“But also you see another side of Bryan as a father and a husband,” Beth adds. “His kids, who were just 3 and 4 years old, are going to hear their father’s voice as he talks about how much he loves them. What a gift that is for his children.”
“Such a huge gift,” Terry continues. “It gave me a reason to get out of bed in the morning.”
The Burgess family isn’t alone in how moved they were by The Hornet’s Nest.
The film — which has had numerous early screenings in recent months, including a red-carpet world premiere at the Angelika in Dallas on Monday — is having a huge impact on military families and civilian moviegoers alike.
That’s precisely what directors Christian Tureaud and Salzberg were going for.
“We’re hearing from soldiers and Marines, many of whom came home dealing with issues like PTSD and traumatic brain injury,” says Tureaud, a 1991 SMU grad. “They’ve said this film helped them cope. They’re calling it digital medicine.
“We’re hearing from Gold Star families who lost loved ones in battle. They’re saying it’s helping them create closure. We’re hearing from civilians who tell us that they would often approach soldiers and thank them for their service, but only now do they fully understand what they’re thanking them for.
“There’s a disconnect in this country between the military and civilian communities. We believe that this film is the bridge that can bring us together.”
Taking it to the world
Terry Burgess has attended more than 20 screenings, including one at SMU on April 23, which would have been Bryan’s 33rd birthday. Terry is a tireless supporter of the film. After all, it changed his life, saved his life, and he believes it can have the same powerful effect on others.
“It’s already helping the ones who have seen it,” he says. “The film has acted as a catalyst between soldiers and their wives, between soldiers and their employers.”
“Soldiers have never been big talkers,” Beth adds. “But when there are veterans in the audience, a lot of times they’ll be invited to speak and a lot of times they’ll say, ‘I’ve never talked to anybody about this,’ but they’ll get up and they’ll begin to talk. The great thing about the film is it opens dialogue.”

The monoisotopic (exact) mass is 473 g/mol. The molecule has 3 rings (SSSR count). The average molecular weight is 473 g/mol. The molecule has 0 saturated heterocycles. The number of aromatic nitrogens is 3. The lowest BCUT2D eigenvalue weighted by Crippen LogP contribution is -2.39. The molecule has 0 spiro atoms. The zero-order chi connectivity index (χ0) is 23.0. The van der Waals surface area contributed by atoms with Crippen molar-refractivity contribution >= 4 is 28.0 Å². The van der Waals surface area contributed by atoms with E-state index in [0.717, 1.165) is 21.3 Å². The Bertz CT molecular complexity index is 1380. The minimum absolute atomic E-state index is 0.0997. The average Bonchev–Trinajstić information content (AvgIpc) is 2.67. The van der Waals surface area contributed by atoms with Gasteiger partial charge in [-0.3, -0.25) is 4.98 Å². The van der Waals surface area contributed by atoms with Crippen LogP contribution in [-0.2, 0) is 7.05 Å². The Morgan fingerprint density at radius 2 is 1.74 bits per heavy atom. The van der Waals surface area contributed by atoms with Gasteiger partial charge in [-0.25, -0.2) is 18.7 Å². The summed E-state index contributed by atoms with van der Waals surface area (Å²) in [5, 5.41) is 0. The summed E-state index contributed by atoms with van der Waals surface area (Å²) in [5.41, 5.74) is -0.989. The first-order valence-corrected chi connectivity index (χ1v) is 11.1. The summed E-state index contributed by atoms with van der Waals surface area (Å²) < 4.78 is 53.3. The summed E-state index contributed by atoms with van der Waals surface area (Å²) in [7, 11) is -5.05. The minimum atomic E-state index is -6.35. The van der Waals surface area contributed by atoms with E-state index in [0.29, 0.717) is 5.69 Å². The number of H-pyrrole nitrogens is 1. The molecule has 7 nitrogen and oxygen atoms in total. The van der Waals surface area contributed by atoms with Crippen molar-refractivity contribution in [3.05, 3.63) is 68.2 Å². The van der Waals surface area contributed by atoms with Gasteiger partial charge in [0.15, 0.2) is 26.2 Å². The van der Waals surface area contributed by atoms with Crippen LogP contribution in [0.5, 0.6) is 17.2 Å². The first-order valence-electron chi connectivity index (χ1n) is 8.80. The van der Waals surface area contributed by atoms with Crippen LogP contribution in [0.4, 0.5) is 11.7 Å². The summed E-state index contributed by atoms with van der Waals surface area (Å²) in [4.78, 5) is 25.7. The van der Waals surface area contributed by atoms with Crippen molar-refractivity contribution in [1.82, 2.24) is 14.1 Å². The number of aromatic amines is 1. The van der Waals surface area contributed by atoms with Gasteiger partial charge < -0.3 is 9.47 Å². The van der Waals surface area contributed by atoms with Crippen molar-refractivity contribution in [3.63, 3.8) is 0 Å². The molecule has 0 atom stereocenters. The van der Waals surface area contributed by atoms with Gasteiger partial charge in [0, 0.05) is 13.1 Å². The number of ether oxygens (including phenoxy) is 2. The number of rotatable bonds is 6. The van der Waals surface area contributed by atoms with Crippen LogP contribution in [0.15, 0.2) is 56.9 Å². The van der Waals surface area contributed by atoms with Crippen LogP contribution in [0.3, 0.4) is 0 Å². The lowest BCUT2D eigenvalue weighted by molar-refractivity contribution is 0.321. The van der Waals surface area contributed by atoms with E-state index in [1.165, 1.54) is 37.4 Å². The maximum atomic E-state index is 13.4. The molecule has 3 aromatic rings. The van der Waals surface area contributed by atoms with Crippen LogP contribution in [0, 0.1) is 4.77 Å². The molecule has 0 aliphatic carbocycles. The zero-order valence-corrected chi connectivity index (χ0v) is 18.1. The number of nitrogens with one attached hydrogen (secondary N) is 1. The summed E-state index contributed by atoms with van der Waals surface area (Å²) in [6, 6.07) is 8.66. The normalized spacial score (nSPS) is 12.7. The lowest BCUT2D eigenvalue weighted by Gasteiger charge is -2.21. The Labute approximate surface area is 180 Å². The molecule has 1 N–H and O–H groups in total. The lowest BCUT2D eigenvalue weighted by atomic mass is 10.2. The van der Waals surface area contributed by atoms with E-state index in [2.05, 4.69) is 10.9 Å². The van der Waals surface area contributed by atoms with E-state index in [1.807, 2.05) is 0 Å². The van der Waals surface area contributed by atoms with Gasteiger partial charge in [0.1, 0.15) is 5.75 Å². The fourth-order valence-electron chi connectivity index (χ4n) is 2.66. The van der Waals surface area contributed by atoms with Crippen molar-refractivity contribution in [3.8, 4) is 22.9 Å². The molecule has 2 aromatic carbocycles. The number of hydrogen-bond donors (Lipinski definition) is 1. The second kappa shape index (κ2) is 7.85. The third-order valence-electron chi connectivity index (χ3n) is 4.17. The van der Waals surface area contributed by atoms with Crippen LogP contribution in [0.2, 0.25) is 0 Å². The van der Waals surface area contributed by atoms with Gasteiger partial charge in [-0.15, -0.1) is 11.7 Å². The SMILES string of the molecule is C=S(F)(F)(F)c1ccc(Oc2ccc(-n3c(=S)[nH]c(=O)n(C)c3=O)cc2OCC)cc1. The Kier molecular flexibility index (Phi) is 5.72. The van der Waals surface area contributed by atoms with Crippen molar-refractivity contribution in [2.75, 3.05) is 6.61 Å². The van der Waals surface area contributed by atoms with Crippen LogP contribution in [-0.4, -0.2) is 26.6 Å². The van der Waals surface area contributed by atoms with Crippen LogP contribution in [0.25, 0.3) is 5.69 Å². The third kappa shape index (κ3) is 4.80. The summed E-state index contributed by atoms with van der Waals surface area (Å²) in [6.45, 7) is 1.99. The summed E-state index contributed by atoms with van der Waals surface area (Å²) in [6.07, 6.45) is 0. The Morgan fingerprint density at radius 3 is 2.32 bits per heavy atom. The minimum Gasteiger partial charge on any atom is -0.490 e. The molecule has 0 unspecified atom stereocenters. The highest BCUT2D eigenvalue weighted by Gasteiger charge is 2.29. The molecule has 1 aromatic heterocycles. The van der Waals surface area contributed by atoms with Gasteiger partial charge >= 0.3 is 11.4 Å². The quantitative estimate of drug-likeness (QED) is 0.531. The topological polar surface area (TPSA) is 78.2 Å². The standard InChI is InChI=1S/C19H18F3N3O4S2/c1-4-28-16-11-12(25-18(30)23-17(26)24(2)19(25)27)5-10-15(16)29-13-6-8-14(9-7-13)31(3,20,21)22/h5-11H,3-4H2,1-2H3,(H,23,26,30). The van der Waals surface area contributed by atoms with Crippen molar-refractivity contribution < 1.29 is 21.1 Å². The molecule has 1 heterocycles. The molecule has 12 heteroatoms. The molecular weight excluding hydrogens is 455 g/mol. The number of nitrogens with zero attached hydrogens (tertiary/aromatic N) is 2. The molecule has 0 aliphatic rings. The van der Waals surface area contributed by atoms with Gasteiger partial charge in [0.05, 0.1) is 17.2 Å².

Bryan served two tours in Iraq before his deployment to Afghanistan. He was planning to make the military a career. When he was killed, he had less than a month to go before coming back home.
Terry remembers his son as being the all-American type.
“He played sports, he climbed trees, he fell out of trees and broke bones, he teased his little sister,” Terry says. “When he was in high school, he wanted to become a police officer. Then, after 9-11, he came to me and said, ‘Dad, I want to fight back.’ And he really wasn’t asking me. He was telling me.
“So he signed up and he went over and he climbed through the ranks faster than I would have thought possible. Before I knew it, my little boy had become a sergeant.”
In the past year, though, Terry has learned even more about his son, things he never would have known without The Hornet’s Nest.
“I met one soldier at a screening who told me his first happy memory of the Army came because of Sgt. Burgess,” Terry says. “He was feeling bad because he wasn’t doing well in the training. Then Bryan came up to him, patted him on the back, spoke to him softly and said, ‘In a couple of weeks, you’ll have the hang of it.’
“He said that Sgt. Burgess always spoke to his men strongly and authoritatively, but never yelled at them and never chewed them out. It’s bittersweet, getting to hear these things this way. But at the same time, I never get tired of hearing how loved and respected he was.”